Observability in Microservices
Now we will deep dive into details of observability.
Why is observability required in a service?
Once you deploy a service in the production environment, to deliver a quality of service to your customer you observe few critical parameters of the service:
- Monitor its efficiency in terms of latency or throughput.
- Monitor efficiency of service in utilizing the resources.
- Alert the developer or ops team in case of any problem in the system. E.g. Disk filling up, service crash, etc.
- Troubleshoot and identify the root cause in case of a problem.
Following are the patterns to the observability:
- Health Check APIs: Expose endpoint to inspect the health of the service
- Log aggregation: Trace out the service activity and writes down the log to a centralized place.
- Distributed tracing: External request is enriched with request ID and identifies the flow of the request in the system.
- Exception tracking: Forward exceptions to the exception tracing service, which prevents the duplicate the exception, send a alert to the developers and monitor the resolution of each exception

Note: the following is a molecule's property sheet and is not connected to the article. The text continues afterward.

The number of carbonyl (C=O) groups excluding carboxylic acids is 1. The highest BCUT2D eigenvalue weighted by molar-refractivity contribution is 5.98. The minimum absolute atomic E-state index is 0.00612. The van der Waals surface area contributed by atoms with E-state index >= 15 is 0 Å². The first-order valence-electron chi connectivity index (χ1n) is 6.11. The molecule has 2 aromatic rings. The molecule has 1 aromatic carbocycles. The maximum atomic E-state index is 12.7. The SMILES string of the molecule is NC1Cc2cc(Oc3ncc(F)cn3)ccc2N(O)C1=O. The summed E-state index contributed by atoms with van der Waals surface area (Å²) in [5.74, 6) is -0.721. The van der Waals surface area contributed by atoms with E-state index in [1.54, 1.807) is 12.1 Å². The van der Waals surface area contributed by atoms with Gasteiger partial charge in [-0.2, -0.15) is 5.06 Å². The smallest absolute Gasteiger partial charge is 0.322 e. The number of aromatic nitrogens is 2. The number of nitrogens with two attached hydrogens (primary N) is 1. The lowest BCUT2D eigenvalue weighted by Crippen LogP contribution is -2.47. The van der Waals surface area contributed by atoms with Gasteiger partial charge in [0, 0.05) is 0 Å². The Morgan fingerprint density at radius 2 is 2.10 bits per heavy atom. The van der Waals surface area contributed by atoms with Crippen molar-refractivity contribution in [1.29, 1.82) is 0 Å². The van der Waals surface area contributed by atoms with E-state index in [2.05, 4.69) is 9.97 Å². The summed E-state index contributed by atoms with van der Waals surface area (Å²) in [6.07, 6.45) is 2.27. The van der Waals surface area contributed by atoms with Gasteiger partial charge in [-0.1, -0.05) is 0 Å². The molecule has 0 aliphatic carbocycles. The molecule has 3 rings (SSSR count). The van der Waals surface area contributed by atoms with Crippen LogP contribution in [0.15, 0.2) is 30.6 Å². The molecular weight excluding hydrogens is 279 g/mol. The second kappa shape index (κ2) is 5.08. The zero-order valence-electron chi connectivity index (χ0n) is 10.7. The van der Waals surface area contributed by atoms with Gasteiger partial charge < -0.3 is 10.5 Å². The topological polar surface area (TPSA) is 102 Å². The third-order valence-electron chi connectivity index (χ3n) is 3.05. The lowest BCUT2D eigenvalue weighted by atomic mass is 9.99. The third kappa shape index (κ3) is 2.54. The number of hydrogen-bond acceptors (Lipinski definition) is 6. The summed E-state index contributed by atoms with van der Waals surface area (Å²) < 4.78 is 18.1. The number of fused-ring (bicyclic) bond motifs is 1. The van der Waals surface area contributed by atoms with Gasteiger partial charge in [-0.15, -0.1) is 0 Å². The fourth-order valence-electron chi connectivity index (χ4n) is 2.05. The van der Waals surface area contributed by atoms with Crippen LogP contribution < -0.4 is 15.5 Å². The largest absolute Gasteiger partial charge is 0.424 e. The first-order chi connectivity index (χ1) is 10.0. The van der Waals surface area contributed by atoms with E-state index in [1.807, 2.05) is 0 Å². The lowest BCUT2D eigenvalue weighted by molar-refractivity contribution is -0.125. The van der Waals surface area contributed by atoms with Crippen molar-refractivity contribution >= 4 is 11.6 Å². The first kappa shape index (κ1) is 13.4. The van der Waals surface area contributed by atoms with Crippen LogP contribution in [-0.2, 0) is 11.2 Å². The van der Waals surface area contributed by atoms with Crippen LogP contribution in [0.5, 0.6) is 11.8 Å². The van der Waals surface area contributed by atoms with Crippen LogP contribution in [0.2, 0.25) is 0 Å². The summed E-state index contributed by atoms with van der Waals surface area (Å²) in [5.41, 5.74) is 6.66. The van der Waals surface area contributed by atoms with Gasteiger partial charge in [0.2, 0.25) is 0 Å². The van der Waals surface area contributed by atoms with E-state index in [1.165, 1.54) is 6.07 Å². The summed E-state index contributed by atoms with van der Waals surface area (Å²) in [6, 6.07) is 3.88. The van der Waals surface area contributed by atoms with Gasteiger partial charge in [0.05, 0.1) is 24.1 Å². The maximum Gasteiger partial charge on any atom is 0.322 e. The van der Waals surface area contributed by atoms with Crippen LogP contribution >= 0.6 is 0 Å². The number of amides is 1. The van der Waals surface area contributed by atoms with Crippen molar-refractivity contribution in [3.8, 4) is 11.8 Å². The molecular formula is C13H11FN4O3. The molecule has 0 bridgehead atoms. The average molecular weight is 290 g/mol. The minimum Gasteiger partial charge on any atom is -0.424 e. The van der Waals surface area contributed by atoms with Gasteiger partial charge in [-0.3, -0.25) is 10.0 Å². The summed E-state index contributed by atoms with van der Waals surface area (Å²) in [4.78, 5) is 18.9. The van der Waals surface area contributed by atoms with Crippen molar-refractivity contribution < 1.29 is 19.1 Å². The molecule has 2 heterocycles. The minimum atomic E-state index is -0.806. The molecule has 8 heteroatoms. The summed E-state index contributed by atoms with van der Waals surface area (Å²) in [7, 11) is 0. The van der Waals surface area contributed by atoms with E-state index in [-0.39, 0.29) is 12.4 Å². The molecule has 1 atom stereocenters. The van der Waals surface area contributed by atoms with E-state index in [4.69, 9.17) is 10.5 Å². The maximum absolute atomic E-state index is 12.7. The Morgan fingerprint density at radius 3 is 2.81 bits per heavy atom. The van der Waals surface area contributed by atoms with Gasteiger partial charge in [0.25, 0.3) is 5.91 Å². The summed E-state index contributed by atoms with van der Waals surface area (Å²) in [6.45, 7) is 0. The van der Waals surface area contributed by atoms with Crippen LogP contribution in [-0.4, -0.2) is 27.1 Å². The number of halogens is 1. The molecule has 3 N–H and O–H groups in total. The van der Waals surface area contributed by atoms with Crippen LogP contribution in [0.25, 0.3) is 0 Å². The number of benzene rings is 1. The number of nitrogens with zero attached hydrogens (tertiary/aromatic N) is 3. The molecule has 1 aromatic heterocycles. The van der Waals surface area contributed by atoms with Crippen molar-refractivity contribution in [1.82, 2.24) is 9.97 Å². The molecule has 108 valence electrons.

- Application metrics: The service maintains the metrics and exposes them to the metrics server.
- Audit logging: Log user actions.
Health Check API pattern
When a service is deployed in the production environment, you don’t want to route requests to it until it is ready to accept the request. (Healthy)
Eg. Services might take few seconds to get initialized in establishing database connections, populating cache, etc. It’s pointless to route request sent a request as it will eventually fail until service is ready.
There are two components of health check API pattern
- Implementation of health check endpoint
- Deployment infra to periodically invoke health check endpoint
Health Check API
Service exposes a health check endpoint, such as GET /health, which returns the health of the service.
Spring boot actuator library implements a GET /actuator/health endpoint which returns 200 only if service is healthy and 503 otherwise.
Invocation of health check API